Representative Ilhan Omar (D-MN) joins activists in a demonstration outside the White House entrance calling for student debt cancellation in Washington, US on April 27, 2022.
Evelyn Hockstein | Reuters
Planning his budget for next month, Scott Heins doesn’t know if he’ll have the usual cash he needs for his health care expenses and recently, thanks to inflation, his higher grocery bill.
That’s because, like tens of millions of other Americans, you don’t know if your student loan bill will come due.
“It’s just been radio silence from the Biden administration,” said Heins, 33, a freelance photographer from Brooklyn, New York, who owes more than $20,000. “It’s frustrating and stressful.”
Most federal student loan payments have been on hold since March 2020, when the coronavirus pandemic hit the US and paralyzed the economy. Former President Donald Trump extended the break several times, as did President Joe Biden.
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Earlier this month, White House press secretary Karine Jean-Pierre said Biden would make a decision on the student loan payment pause at the end of the month. The president has also said he would announce how he plans to move forward, if at all, with student loan forgiveness before then. He has supported the $10,000 write-off for all borrowers, but is under intense pressure to provide more relief.
There are now just two weeks left before federal student loan bills resume, and while there is much speculation that another extension is likely with no plan to restart payments in place and the upcoming legislatures of November, the White House has not said anything more about it. .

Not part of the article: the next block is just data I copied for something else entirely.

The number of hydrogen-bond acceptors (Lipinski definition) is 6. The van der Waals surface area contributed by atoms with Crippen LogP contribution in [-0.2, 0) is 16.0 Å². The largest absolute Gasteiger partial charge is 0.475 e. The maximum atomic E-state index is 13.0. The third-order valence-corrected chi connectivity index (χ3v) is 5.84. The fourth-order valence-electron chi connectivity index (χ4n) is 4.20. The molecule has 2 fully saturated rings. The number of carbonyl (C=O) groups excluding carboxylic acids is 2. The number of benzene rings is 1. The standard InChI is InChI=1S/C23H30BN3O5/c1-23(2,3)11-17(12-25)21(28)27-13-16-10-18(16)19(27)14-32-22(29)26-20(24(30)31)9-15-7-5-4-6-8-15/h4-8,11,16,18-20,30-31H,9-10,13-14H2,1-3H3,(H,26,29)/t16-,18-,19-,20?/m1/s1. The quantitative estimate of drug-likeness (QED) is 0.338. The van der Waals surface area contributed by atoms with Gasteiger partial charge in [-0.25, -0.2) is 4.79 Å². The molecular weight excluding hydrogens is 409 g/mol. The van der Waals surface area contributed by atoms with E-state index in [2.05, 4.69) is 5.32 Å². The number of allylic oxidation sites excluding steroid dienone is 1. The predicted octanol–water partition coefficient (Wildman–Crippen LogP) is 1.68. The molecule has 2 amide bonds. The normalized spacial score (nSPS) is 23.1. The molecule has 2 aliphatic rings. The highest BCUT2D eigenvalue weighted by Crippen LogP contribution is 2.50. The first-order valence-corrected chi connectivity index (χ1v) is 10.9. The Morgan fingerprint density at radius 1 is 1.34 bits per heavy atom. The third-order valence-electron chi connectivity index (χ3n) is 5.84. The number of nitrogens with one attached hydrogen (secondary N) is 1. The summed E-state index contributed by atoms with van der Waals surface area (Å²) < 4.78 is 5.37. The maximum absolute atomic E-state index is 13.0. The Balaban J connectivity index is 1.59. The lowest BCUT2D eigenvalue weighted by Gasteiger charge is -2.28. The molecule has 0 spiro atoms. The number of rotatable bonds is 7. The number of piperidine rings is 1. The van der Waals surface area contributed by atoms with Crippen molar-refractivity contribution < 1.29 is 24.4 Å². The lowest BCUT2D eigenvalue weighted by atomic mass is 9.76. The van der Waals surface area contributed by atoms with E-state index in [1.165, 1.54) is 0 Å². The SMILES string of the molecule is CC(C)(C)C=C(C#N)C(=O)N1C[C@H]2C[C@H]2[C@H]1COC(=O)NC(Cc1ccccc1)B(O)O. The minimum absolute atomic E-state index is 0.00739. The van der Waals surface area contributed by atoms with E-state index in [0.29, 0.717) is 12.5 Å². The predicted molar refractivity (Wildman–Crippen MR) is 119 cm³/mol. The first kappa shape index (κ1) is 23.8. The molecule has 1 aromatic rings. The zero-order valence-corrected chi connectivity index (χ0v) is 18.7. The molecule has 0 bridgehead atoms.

“The fact that they haven’t issued any guidance so close to the theoretical start date pretty much indicates another payment freeze is inevitable,” said Barmak Nassirian, vice president of higher education policy at Veterans Education Success, a group of defense
Restarting federal payments without more communication with student loan servicers and borrowers would lead to disaster in September, said higher education expert Mark Kantrowitz. After more than two years without payments, he said, many borrowers will need financial help or to make changes to their account.
“The servicers’ call centers would be overwhelmed with calls from borrowers who need deferments or compensation or who want to change repayment plans,” Kantrowitz said. “And with only a week or two’s notice, some borrowers would struggle to find enough money to pay the bill.”
Delinquency rates could rise, he added. In a March Student Loan Hero survey, almost three quarters of student loan borrowers said they were not financially ready to resume their payments.
Scott Buchanan, executive director of the Student Loan Servicing Alliance, a trade group for federal student loan servicers, agreed that borrowers aren’t ready for payments to restart after so little guidance.
“The Department of Education needs to allow us to do our job of working diligently to educate borrowers about their options for a couple of months before payments start,” Buchanan said. “That’s not happening.”
A spokesperson for the U.S. Department of Education said the agency continues to assess the impacts of the Covid-19 pandemic and the economy on student loan borrowers, and will communicate directly with borrowers about the end of the payment break when a decision is made. .